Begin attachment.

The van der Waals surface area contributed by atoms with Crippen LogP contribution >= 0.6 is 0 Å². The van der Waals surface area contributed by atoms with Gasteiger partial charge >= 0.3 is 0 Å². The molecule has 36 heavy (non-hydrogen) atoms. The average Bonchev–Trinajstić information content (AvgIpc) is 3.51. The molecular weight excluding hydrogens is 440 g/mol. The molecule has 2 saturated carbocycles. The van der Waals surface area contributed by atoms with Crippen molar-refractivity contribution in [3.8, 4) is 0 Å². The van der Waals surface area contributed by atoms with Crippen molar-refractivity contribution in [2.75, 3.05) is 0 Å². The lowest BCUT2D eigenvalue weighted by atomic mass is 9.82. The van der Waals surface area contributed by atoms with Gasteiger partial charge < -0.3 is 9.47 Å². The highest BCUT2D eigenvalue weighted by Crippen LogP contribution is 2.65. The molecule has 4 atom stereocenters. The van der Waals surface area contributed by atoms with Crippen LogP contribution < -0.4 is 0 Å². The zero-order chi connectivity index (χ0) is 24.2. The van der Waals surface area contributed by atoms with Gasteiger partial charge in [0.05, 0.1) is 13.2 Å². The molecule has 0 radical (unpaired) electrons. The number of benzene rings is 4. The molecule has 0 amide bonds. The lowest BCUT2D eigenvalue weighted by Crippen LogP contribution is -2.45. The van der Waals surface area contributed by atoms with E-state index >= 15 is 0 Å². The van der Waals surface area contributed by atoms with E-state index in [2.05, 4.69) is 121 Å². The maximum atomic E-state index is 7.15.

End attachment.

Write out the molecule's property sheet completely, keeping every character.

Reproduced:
The van der Waals surface area contributed by atoms with Crippen LogP contribution >= 0.6 is 0 Å². The van der Waals surface area contributed by atoms with Gasteiger partial charge >= 0.3 is 0 Å². The molecule has 36 heavy (non-hydrogen) atoms. The average Bonchev–Trinajstić information content (AvgIpc) is 3.51. The molecular weight excluding hydrogens is 440 g/mol. The molecule has 2 saturated carbocycles. The van der Waals surface area contributed by atoms with Crippen molar-refractivity contribution in [3.8, 4) is 0 Å². The van der Waals surface area contributed by atoms with Crippen molar-refractivity contribution in [2.75, 3.05) is 0 Å². The lowest BCUT2D eigenvalue weighted by atomic mass is 9.82. The van der Waals surface area contributed by atoms with Gasteiger partial charge < -0.3 is 9.47 Å². The highest BCUT2D eigenvalue weighted by Crippen LogP contribution is 2.65. The molecule has 4 atom stereocenters. The van der Waals surface area contributed by atoms with Crippen LogP contribution < -0.4 is 0 Å². The zero-order chi connectivity index (χ0) is 24.2. The van der Waals surface area contributed by atoms with Gasteiger partial charge in [0.05, 0.1) is 13.2 Å². The molecule has 0 radical (unpaired) electrons. The number of benzene rings is 4. The molecule has 0 amide bonds. The lowest BCUT2D eigenvalue weighted by Crippen LogP contribution is -2.45. The van der Waals surface area contributed by atoms with E-state index >= 15 is 0 Å². The van der Waals surface area contributed by atoms with E-state index in [2.05, 4.69) is 121 Å². The maximum atomic E-state index is 7.15.